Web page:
The Charles L. Bowden Golf Course, located on Millerfield Road in Macon, Bibb County, Georgia, was listed in the National Register of Historic Places on February 23, 2015. The nomination was sponsored by the City of Macon and the Macon Golf for Kids program.
This 18-hole public golf course was designed in 1938 by John “Dick” C. Cotton (1907-1994), a Macon professional golfer and businessman. Cotton and other local golfers approached the City of Macon about the need for a public course after the Lakeside Course in Macon closed in the mid-1930s. The mayor of Macon, Charles Bowden, agreed to assist in any way, except financially because the city had no money during the Great Depression to build golf courses. A former, but vacant, airfield in east Macon, known as Miller Field, proved to be the ideal spot to lay out an 18-hole course. With the help of Works Progress Administration (WPA) labor, equipment from various businesses throughout the city, and the sale of subscriptions to fund materials, the course was completed and opened in September 1940.
The golf course is important for its direct association with the Works Progress Administration (WPA) in Georgia. Created in 1935 by Franklin D. Roosevelt’s New Deal legislation, the WPA was a program that put the unemployed to work building public facilities. Bowden Golf Course is also important as the first public facility in Macon to racially integrate. The course integrated in 1961, close to a year before the Macon city busses integrated. The golf course is also significant for its layout and design, which has remained relatively unchanged since its completion in 1940. The classic design of the course, in which the natural features are maintained, is typical construction for golf courses of this era. The course is mostly flat with sandy loam soil; it follows the natural terrain of the land, with a rise and fall of land about every five feet. Stone benches and a pump house date from c.1940 and are contributing resources.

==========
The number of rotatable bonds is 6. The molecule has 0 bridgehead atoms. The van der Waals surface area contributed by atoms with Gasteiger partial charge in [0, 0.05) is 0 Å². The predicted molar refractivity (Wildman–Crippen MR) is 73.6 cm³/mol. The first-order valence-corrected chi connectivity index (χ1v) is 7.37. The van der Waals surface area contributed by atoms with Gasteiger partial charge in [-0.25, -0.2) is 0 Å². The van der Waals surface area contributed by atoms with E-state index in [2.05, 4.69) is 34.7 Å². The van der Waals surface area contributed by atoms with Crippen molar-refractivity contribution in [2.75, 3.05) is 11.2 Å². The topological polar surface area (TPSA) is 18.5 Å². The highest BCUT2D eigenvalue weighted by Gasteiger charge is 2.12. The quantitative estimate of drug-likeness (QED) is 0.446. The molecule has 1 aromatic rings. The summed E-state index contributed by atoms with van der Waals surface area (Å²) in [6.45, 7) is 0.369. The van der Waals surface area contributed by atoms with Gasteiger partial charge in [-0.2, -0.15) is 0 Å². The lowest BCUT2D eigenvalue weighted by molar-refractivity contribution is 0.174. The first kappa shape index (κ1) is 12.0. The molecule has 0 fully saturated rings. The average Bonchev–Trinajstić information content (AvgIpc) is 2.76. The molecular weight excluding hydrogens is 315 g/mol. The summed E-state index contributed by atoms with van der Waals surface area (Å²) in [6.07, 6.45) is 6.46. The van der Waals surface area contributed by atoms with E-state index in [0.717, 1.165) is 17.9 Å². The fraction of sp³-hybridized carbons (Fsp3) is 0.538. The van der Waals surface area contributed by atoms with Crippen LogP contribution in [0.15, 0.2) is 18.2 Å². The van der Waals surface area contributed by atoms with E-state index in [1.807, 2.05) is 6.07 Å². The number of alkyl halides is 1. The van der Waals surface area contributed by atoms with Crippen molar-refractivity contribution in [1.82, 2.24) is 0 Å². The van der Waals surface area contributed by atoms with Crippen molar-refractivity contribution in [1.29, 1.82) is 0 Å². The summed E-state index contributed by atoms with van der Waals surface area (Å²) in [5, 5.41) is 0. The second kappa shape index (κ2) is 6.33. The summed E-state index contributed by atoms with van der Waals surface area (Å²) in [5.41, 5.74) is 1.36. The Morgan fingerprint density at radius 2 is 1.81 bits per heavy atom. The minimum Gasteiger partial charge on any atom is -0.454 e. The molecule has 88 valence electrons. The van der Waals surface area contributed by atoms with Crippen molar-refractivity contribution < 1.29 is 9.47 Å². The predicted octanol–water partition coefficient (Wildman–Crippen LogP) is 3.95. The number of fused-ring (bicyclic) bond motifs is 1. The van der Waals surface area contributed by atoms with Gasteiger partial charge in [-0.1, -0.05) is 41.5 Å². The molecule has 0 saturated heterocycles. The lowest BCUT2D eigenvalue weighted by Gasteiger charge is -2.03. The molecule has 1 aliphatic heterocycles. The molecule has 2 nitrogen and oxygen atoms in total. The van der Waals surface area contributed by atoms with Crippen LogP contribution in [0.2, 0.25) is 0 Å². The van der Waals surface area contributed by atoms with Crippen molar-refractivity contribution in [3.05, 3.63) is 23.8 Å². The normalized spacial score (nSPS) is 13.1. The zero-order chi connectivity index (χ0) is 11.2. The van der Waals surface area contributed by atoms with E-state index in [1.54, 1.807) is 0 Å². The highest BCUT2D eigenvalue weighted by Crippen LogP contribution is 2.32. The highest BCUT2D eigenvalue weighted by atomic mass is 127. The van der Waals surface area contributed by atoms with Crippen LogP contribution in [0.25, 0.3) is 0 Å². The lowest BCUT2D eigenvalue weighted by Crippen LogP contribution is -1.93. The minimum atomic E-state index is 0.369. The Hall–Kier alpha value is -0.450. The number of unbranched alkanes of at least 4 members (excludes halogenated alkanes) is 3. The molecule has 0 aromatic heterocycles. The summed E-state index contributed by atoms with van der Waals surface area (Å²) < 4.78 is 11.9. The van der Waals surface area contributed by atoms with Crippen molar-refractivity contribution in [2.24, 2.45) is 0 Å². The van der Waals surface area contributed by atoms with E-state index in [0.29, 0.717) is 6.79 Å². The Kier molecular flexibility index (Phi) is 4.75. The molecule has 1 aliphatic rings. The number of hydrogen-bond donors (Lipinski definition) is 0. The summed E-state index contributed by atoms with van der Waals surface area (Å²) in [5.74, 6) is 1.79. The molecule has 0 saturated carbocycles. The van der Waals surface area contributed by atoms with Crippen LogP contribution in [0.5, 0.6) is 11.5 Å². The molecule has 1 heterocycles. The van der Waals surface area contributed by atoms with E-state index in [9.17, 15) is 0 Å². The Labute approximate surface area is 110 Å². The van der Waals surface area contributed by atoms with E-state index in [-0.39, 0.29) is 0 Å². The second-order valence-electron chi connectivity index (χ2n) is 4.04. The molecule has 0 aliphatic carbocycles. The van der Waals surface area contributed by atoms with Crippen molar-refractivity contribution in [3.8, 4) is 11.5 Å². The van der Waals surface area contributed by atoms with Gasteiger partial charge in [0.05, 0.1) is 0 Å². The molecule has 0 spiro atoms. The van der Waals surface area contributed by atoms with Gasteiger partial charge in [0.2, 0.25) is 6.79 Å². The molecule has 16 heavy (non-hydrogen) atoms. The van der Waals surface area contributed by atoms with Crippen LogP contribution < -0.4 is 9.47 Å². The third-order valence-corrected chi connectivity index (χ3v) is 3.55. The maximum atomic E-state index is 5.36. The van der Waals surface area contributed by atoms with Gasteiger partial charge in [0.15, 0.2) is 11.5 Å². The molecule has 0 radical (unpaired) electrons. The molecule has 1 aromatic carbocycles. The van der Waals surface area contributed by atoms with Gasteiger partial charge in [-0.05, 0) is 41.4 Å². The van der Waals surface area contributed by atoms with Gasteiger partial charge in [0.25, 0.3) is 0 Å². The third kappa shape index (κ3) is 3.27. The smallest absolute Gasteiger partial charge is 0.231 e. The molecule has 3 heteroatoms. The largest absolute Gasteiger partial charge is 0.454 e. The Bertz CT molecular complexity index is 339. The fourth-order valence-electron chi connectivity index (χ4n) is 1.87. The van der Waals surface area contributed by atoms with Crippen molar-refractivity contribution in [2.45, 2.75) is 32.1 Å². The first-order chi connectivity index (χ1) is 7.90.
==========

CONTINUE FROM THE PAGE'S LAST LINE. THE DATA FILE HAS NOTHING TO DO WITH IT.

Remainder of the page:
The National Register of Historic Places is our country’s official list of historic buildings, structures, sites, objects, and districts worthy of preservation. The National Register provides formal recognition of a property’s architectural, historical, or archaeological significance. It also identifies historic properties for planning purposes and insures that these properties will be considered in the planning of state or federally assisted projects. National Register listing encourages preservation of historic properties through public awareness, federal and state tax incentives, and grants.
Listing in the National Register does not place obligations or restrictions on the use, treatment, transfer, or disposition of private property.
The Historic Preservation Division (HPD) of the Georgia Department of Natural Resources serves as Georgia’s state historic preservation office. Its mission is to promote the preservation and use of historic places for a better Georgia. HPD’s programs include archaeology protection and education, environmental review, grants, historic resource surveys, tax incentives, the National Register of Historic Places, community planning and technical assistance.
The mission of the Department of Natural Resources is to sustain, enhance, protect and conserve Georgia’s natural, historic and cultural resources for present and future generations, while recognizing the importance of promoting the development of commerce and industry that utilize sound environmental practices.
Source: Georgia Department of Natural Resources Historic Preservation Division